Learning Target: I can collaborate with group members to reach a consensus in response to a synthesis prompt.

Opening Session:

Work Session: Today we’re going to get started on the second Embedded Assessment of this unit!! This is a synthesis paper that defends, challenges, or qualifies the following prompt:

To what extent does a person’s culture inform the way he or she views others and the world?

You are going to work with your group to collaborate through the activity 1.14 on page 104 in the text. Start with question 4, where you form 3 responses to the prompt. Write them in your book. Then move on to question 5, where your group comes to a consensus, and then write your group position down.

For the last question, we’re going to break out of the book a little bit. I would like your group to start going through the book together, pulling quotes that defend, challenge, or qualify your synthesis prompt. For example, if you decide to challenge the prompt, you might say “Culture rarely informs the way one views the world and others.” A quote that might support that is from “Everyday Use” on page 78: “[Dee] wrote me once that no matter where we ‘choose’ to live, she will manage to come see us.” This quote supports my challenge because it shows that Dee will always come back to her family, even though her culture is very different than theirs.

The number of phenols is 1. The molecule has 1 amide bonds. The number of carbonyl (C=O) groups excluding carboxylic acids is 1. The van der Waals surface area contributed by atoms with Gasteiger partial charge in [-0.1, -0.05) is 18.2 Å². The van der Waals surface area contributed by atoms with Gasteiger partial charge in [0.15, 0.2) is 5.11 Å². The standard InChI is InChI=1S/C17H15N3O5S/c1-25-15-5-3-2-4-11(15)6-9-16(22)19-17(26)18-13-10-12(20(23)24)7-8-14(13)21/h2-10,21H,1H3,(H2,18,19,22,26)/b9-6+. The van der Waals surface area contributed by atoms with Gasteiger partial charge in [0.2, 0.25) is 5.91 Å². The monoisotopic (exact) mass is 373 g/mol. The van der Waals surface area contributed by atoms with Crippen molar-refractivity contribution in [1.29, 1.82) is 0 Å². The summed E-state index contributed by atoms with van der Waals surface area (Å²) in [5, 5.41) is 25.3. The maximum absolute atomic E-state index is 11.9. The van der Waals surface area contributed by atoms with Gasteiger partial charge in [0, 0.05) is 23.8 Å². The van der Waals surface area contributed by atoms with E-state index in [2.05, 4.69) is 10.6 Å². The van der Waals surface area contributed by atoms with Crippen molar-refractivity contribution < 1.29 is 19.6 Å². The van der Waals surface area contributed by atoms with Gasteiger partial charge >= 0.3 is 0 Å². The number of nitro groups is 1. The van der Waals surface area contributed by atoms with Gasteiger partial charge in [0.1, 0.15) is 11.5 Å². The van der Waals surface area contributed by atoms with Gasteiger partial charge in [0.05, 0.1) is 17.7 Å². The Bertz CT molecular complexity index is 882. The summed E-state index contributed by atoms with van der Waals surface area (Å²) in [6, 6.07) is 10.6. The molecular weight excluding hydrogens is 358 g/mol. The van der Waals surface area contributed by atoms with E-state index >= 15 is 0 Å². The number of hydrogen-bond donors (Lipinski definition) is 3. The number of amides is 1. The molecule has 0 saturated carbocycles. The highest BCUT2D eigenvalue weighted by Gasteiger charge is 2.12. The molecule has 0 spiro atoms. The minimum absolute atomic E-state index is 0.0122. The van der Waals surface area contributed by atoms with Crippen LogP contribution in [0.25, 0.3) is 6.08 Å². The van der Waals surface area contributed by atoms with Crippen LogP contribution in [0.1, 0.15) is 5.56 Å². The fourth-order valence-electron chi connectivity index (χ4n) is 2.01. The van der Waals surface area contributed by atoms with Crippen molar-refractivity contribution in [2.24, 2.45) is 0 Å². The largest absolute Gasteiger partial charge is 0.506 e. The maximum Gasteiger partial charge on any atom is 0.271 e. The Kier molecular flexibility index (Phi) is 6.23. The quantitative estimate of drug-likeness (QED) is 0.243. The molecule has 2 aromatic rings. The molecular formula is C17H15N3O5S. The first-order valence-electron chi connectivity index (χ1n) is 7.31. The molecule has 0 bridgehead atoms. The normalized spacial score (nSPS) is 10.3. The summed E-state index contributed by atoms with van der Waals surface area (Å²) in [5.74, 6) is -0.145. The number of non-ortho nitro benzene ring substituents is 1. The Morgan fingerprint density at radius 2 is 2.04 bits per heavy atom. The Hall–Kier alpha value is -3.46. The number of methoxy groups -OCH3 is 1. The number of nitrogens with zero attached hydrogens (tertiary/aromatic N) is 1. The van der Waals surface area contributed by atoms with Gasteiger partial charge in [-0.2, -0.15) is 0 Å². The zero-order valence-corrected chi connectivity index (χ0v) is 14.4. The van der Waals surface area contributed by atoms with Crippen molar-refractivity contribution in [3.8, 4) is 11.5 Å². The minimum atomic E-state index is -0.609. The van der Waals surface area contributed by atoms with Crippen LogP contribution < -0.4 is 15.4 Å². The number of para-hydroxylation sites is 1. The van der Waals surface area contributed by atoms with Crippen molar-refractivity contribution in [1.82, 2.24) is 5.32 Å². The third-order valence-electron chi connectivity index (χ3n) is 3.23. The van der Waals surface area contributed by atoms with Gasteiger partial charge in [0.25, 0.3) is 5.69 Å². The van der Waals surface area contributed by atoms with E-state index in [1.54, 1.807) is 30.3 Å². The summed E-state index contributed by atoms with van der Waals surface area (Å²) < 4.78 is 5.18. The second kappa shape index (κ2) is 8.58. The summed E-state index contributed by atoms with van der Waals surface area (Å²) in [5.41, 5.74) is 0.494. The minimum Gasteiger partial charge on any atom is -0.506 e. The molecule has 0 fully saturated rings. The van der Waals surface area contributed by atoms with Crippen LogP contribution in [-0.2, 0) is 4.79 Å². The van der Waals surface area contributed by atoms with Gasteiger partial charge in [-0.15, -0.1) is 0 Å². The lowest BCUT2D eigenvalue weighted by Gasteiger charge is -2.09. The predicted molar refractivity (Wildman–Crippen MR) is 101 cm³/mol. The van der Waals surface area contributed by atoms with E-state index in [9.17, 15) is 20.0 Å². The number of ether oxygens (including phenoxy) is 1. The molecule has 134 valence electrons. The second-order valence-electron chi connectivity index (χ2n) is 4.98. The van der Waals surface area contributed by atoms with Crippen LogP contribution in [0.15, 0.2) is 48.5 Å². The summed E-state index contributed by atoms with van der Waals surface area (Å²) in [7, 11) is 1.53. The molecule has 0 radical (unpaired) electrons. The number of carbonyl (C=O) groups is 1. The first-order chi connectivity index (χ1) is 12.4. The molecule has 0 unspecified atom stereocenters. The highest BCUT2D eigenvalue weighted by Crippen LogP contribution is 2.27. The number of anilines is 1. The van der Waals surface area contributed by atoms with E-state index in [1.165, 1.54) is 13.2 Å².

We will share the quotes we collect to create a quote bank. I’ll give everyone a copy of the quote bank to use when writing your synthesis paper, which you will begin tomorrow.

Closing Session: Vocab review!

  1. Sari
  2. Fluidity
  3. Caste
  4. Scapegoat (or scapegoating)
  5. Scrutiny
  6. Curtailing
  7. Referendum
  8. Faculties
  9. Tentative
  10. Appropriated

Assessment: Formative – class discussions

Differentiation: Flexible grouping, quote bank scaffolding.